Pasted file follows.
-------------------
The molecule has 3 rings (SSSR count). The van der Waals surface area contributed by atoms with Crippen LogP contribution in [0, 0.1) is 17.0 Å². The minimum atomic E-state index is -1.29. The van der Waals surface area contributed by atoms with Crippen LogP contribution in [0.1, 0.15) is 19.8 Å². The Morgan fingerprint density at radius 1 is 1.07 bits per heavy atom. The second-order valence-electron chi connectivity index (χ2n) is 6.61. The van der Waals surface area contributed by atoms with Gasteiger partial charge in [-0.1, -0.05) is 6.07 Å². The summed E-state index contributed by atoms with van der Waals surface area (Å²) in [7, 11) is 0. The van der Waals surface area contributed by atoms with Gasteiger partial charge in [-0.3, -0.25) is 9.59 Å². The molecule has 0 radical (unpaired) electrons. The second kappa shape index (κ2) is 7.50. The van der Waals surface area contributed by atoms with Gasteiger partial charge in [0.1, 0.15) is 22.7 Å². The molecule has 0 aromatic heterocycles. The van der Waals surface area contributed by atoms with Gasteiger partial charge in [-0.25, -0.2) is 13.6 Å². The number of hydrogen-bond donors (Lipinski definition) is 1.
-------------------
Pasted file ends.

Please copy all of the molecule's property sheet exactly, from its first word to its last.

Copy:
The molecule has 3 rings (SSSR count). The van der Waals surface area contributed by atoms with Crippen LogP contribution in [0, 0.1) is 17.0 Å². The minimum atomic E-state index is -1.29. The van der Waals surface area contributed by atoms with Crippen LogP contribution in [0.1, 0.15) is 19.8 Å². The Morgan fingerprint density at radius 1 is 1.07 bits per heavy atom. The second-order valence-electron chi connectivity index (χ2n) is 6.61. The van der Waals surface area contributed by atoms with Gasteiger partial charge in [-0.1, -0.05) is 6.07 Å². The summed E-state index contributed by atoms with van der Waals surface area (Å²) in [7, 11) is 0. The van der Waals surface area contributed by atoms with Gasteiger partial charge in [-0.3, -0.25) is 9.59 Å². The molecule has 0 radical (unpaired) electrons. The second kappa shape index (κ2) is 7.50. The van der Waals surface area contributed by atoms with Gasteiger partial charge in [0.1, 0.15) is 22.7 Å². The molecule has 0 aromatic heterocycles. The van der Waals surface area contributed by atoms with Gasteiger partial charge in [-0.25, -0.2) is 13.6 Å². The number of hydrogen-bond donors (Lipinski definition) is 1.